Sorting, Incentives and Risk Preferences: Evidence from a Field Experiment
AbstractThe, often observed, positive correlation between incentive intensity and risk has been explained in two ways: the presence of transaction costs as determinants of contracts and the sorting of risk-tolerant individuals into firms using high-intensity incentive contracts. The empirical importance of sorting is perhaps best evaluated by directly measuring the risk tolerance of workers who have selected into incentive contracts under risky environments. We use experiments, conducted within a real firm, to measure the risk preferences of a sample of workers who are paid incentive contracts and face substantial daily income risk. Our experimental results indicate the presence of sorting; Workers in our sample are risk-tolerant. Moreover, their level of tolerance is considerably higher than levels observed for samples of individuals representing broader populations. Interestingly, the high level of risk tolerance suggests that both sorting and transaction costs are important determinants of contract choices when workers have heterogeneous preferences.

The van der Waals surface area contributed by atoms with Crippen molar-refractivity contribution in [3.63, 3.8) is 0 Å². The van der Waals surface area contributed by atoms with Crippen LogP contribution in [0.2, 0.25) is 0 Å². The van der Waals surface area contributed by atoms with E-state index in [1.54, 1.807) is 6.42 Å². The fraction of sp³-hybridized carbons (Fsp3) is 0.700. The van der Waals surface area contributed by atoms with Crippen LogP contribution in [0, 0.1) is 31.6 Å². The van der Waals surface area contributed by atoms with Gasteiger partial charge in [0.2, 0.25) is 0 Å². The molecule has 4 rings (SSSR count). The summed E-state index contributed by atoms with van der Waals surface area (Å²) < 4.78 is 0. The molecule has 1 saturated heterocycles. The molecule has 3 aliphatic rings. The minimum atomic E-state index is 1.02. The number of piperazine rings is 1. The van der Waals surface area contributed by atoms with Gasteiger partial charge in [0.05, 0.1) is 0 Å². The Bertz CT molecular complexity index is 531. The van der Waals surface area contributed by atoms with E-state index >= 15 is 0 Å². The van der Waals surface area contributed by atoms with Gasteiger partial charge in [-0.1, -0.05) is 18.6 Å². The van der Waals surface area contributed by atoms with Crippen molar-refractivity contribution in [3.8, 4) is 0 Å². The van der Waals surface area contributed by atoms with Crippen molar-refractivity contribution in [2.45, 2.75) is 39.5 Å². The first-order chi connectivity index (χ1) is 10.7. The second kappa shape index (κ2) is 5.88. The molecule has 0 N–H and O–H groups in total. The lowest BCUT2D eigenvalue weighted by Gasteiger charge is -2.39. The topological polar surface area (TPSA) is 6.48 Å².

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Bibliographic InfoPaper provided by Institute for the Study of Labor (IZA) in its series IZA Discussion Papers with number 2227.
Length: 24 pages
Date of creation: Jul 2006
Date of revision:
Publication status: published in: Economics Letters, 2010, 108 (3), 345-348
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Other versions of this item:
- Bellemare, Charles & Shearer, Bruce, 2010. "Sorting, incentives and risk preferences: Evidence from a field experiment," Economics Letters, Elsevier, vol. 108(3), pages 345-348, September.
- Charles Bellemare & Bruce S. Shearer, 2006. "Sorting, Incentives and Risk Preferences: Evidence from a Field Experiment," Cahiers de recherche 0631, CIRPEE.
- J33 - Labor and Demographic Economics - - Wages, Compensation, and Labor Costs - - - Compensation Packages; Payment Methods
- M52 - Business Administration and Business Economics; Marketing; Accounting - - Personnel Economics - - - Compensation and Compensation Methods and Their Effects
- C93 - Mathematical and Quantitative Methods - - Design of Experiments - - - Field Experiments
This paper has been announced in the following NEP Reports:
- NEP-ALL-2006-08-12 (All new papers)
- NEP-CBE-2006-08-12 (Cognitive & Behavioural Economics)
- NEP-EXP-2006-08-12 (Experimental Economics)
- NEP-FMK-2006-08-12 (Financial Markets)
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